There is less support for other hormonal mechanisms. One study found 5-alpha reductase inhibition and inhibition of DHT binding to androgen receptors, 19 and another study demonstrated inhibition of DHT and testosterone receptor binding. 20 Administration of saw palmetto extract over 30 days led to no changes in plasma levels of testosterone, follicle-stimulating hormone, or luteinizing hormone. 21 Hormonal pathways were invoked to explain reduced prostate weights in castrated rats treated with estradiol, testosterone, and saw palmetto extract as opposed to estradiol and testosterone alone. 22 In the human prostate cancer line LNCaP, saw palmetto induced a mixed proliferative/differentiative effect that was not seen in the nonhormone-responsive PC3 human prostate cancer cell line. 23 Treatment of patients for 3 months with saw palmetto preceding prostatectomy caused a reduction in DHT levels in BPH tissue, along with a corresponding rise in testosterone levels. A marked reduction in epidermal growth factor concentration was also observed in the periurethral region of the prostate. 24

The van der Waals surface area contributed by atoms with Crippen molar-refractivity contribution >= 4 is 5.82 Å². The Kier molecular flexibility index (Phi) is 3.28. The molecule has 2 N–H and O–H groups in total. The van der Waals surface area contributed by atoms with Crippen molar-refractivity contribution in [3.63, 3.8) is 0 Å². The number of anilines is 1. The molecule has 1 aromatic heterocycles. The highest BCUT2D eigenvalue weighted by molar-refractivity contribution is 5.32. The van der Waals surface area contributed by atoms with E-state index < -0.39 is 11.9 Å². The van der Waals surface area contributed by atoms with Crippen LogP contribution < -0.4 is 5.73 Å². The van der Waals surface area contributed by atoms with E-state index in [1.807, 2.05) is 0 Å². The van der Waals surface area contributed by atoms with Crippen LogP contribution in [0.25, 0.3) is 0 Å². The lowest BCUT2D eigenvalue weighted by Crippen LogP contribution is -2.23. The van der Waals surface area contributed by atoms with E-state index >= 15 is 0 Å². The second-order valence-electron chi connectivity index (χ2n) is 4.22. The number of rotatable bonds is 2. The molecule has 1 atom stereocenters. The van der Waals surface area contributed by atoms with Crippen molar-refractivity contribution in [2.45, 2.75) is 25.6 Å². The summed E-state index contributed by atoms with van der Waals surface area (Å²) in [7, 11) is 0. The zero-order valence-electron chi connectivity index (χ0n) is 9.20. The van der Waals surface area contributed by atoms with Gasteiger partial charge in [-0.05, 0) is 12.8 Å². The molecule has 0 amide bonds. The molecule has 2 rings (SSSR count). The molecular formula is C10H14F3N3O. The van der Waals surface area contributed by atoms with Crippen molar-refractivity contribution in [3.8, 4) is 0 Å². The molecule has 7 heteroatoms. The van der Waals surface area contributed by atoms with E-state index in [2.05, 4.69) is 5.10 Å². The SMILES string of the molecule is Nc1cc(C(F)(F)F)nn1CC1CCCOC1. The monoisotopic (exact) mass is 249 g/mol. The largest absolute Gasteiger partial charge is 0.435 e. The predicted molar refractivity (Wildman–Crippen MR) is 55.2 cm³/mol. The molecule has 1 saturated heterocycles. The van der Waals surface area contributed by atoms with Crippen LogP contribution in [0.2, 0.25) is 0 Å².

Other observations of saw palmetto extracts include the following: a spasmolytic effect on rat uterus, suggested to be caused by effects on cyclic AMP and calcium mobilization 25 ; an inhibition of smooth muscle contraction in rat deferens and guinea pig ileum and bladder, postulated as alpha-adrenoreceptor antagonistic, 26 as found in other studies to be noncompetitive in nature 27 ; and interference with 5-lipoxygenase metabolites in neutrophils. 28 A few studies have suggested an increase in apoptosis with administration in mice and humans. 29 , 30

Clinical data